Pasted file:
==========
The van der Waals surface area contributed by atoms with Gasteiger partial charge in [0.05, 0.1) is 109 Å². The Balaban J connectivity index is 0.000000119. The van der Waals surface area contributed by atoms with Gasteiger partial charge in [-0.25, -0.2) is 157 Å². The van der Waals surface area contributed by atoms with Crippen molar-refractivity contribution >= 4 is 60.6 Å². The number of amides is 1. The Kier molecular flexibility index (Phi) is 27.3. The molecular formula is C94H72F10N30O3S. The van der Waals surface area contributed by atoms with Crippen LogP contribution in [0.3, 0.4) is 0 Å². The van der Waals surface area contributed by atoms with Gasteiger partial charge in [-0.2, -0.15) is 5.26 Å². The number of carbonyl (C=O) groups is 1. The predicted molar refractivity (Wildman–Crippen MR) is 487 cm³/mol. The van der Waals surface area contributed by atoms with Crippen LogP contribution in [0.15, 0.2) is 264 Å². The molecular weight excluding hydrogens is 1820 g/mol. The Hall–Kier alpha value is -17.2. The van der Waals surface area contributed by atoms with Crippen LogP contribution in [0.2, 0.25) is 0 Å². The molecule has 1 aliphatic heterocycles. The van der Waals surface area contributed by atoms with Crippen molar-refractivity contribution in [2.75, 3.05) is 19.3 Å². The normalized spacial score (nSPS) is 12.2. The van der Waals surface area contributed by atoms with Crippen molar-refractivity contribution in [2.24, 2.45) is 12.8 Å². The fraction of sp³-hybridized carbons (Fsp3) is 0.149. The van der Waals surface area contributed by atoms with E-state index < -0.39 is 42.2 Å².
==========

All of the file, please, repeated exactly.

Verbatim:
The van der Waals surface area contributed by atoms with Gasteiger partial charge in [0.05, 0.1) is 109 Å². The Balaban J connectivity index is 0.000000119. The van der Waals surface area contributed by atoms with Gasteiger partial charge in [-0.25, -0.2) is 157 Å². The van der Waals surface area contributed by atoms with Crippen molar-refractivity contribution >= 4 is 60.6 Å². The number of amides is 1. The Kier molecular flexibility index (Phi) is 27.3. The molecular formula is C94H72F10N30O3S. The van der Waals surface area contributed by atoms with Crippen LogP contribution in [0.3, 0.4) is 0 Å². The van der Waals surface area contributed by atoms with Gasteiger partial charge in [-0.2, -0.15) is 5.26 Å². The number of carbonyl (C=O) groups is 1. The predicted molar refractivity (Wildman–Crippen MR) is 487 cm³/mol. The van der Waals surface area contributed by atoms with Crippen LogP contribution in [0.15, 0.2) is 264 Å². The molecular weight excluding hydrogens is 1820 g/mol. The Hall–Kier alpha value is -17.2. The van der Waals surface area contributed by atoms with Crippen LogP contribution in [0.2, 0.25) is 0 Å². The molecule has 1 aliphatic heterocycles. The van der Waals surface area contributed by atoms with Crippen molar-refractivity contribution in [2.75, 3.05) is 19.3 Å². The normalized spacial score (nSPS) is 12.2. The van der Waals surface area contributed by atoms with Crippen molar-refractivity contribution in [2.24, 2.45) is 12.8 Å². The fraction of sp³-hybridized carbons (Fsp3) is 0.149. The van der Waals surface area contributed by atoms with E-state index < -0.39 is 42.2 Å².